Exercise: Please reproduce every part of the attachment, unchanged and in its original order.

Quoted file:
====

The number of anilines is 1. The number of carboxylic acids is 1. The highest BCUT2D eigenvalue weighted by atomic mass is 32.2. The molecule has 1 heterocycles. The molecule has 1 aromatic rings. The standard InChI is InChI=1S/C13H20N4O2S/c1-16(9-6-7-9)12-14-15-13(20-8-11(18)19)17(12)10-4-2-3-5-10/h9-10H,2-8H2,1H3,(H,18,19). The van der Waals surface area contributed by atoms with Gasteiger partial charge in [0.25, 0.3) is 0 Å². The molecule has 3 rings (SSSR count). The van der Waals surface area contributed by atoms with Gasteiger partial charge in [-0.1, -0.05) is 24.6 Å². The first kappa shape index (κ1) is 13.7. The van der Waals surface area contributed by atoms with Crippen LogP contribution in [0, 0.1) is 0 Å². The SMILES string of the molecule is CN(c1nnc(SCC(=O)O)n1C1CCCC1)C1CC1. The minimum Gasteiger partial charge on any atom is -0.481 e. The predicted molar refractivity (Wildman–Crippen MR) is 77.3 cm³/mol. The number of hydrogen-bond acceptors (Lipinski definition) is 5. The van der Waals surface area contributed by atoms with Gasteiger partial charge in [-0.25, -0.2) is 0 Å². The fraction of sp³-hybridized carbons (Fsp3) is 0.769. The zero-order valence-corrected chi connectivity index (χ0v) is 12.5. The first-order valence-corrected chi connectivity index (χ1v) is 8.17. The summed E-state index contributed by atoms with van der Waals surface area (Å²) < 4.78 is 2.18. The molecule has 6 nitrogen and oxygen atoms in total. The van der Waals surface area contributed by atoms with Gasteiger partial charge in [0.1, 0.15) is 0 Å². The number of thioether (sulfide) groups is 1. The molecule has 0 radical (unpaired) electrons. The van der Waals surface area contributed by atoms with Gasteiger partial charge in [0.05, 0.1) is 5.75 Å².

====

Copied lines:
The number of anilines is 1. The number of carboxylic acids is 1. The highest BCUT2D eigenvalue weighted by atomic mass is 32.2. The molecule has 1 heterocycles. The molecule has 1 aromatic rings. The standard InChI is InChI=1S/C13H20N4O2S/c1-16(9-6-7-9)12-14-15-13(20-8-11(18)19)17(12)10-4-2-3-5-10/h9-10H,2-8H2,1H3,(H,18,19). The van der Waals surface area contributed by atoms with Gasteiger partial charge in [0.25, 0.3) is 0 Å². The molecule has 3 rings (SSSR count). The van der Waals surface area contributed by atoms with Gasteiger partial charge in [-0.1, -0.05) is 24.6 Å². The first kappa shape index (κ1) is 13.7. The van der Waals surface area contributed by atoms with Crippen LogP contribution in [0, 0.1) is 0 Å². The SMILES string of the molecule is CN(c1nnc(SCC(=O)O)n1C1CCCC1)C1CC1. The minimum Gasteiger partial charge on any atom is -0.481 e. The predicted molar refractivity (Wildman–Crippen MR) is 77.3 cm³/mol. The number of hydrogen-bond acceptors (Lipinski definition) is 5. The van der Waals surface area contributed by atoms with Gasteiger partial charge in [-0.25, -0.2) is 0 Å². The fraction of sp³-hybridized carbons (Fsp3) is 0.769. The zero-order valence-corrected chi connectivity index (χ0v) is 12.5. The first-order valence-corrected chi connectivity index (χ1v) is 8.17. The summed E-state index contributed by atoms with van der Waals surface area (Å²) < 4.78 is 2.18. The molecule has 6 nitrogen and oxygen atoms in total. The van der Waals surface area contributed by atoms with Gasteiger partial charge in [0.1, 0.15) is 0 Å². The number of thioether (sulfide) groups is 1. The molecule has 0 radical (unpaired) electrons. The van der Waals surface area contributed by atoms with Gasteiger partial charge in [0.05, 0.1) is 5.75 Å².